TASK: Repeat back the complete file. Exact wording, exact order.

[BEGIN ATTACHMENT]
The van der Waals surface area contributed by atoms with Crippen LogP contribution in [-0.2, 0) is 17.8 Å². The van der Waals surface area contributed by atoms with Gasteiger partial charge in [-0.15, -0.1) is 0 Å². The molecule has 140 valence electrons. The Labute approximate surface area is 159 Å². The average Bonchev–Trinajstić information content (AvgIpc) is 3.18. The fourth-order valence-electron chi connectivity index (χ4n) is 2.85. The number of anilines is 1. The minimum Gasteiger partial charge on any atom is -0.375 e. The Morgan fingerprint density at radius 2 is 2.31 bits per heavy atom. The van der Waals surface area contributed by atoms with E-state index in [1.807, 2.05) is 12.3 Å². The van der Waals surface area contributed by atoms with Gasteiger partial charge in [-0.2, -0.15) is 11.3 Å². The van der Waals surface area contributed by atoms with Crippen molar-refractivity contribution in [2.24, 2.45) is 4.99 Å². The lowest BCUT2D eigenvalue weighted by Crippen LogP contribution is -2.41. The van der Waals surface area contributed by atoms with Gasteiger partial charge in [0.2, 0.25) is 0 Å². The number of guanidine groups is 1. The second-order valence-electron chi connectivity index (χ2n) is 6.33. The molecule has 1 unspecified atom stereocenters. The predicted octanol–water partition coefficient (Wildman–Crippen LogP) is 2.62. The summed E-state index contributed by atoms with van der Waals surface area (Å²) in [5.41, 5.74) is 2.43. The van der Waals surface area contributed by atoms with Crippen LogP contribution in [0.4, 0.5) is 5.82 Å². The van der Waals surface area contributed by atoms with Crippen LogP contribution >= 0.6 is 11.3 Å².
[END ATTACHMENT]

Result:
The van der Waals surface area contributed by atoms with Crippen LogP contribution in [-0.2, 0) is 17.8 Å². The van der Waals surface area contributed by atoms with Gasteiger partial charge in [-0.15, -0.1) is 0 Å². The molecule has 140 valence electrons. The Labute approximate surface area is 159 Å². The average Bonchev–Trinajstić information content (AvgIpc) is 3.18. The fourth-order valence-electron chi connectivity index (χ4n) is 2.85. The number of anilines is 1. The minimum Gasteiger partial charge on any atom is -0.375 e. The Morgan fingerprint density at radius 2 is 2.31 bits per heavy atom. The van der Waals surface area contributed by atoms with E-state index in [1.807, 2.05) is 12.3 Å². The van der Waals surface area contributed by atoms with Gasteiger partial charge in [-0.2, -0.15) is 11.3 Å². The van der Waals surface area contributed by atoms with Crippen molar-refractivity contribution in [2.24, 2.45) is 4.99 Å². The lowest BCUT2D eigenvalue weighted by Crippen LogP contribution is -2.41. The van der Waals surface area contributed by atoms with Gasteiger partial charge in [0.2, 0.25) is 0 Å². The number of guanidine groups is 1. The second-order valence-electron chi connectivity index (χ2n) is 6.33. The molecule has 1 unspecified atom stereocenters. The predicted octanol–water partition coefficient (Wildman–Crippen LogP) is 2.62. The summed E-state index contributed by atoms with van der Waals surface area (Å²) in [5.41, 5.74) is 2.43. The van der Waals surface area contributed by atoms with Crippen LogP contribution in [0.4, 0.5) is 5.82 Å². The van der Waals surface area contributed by atoms with Crippen LogP contribution >= 0.6 is 11.3 Å².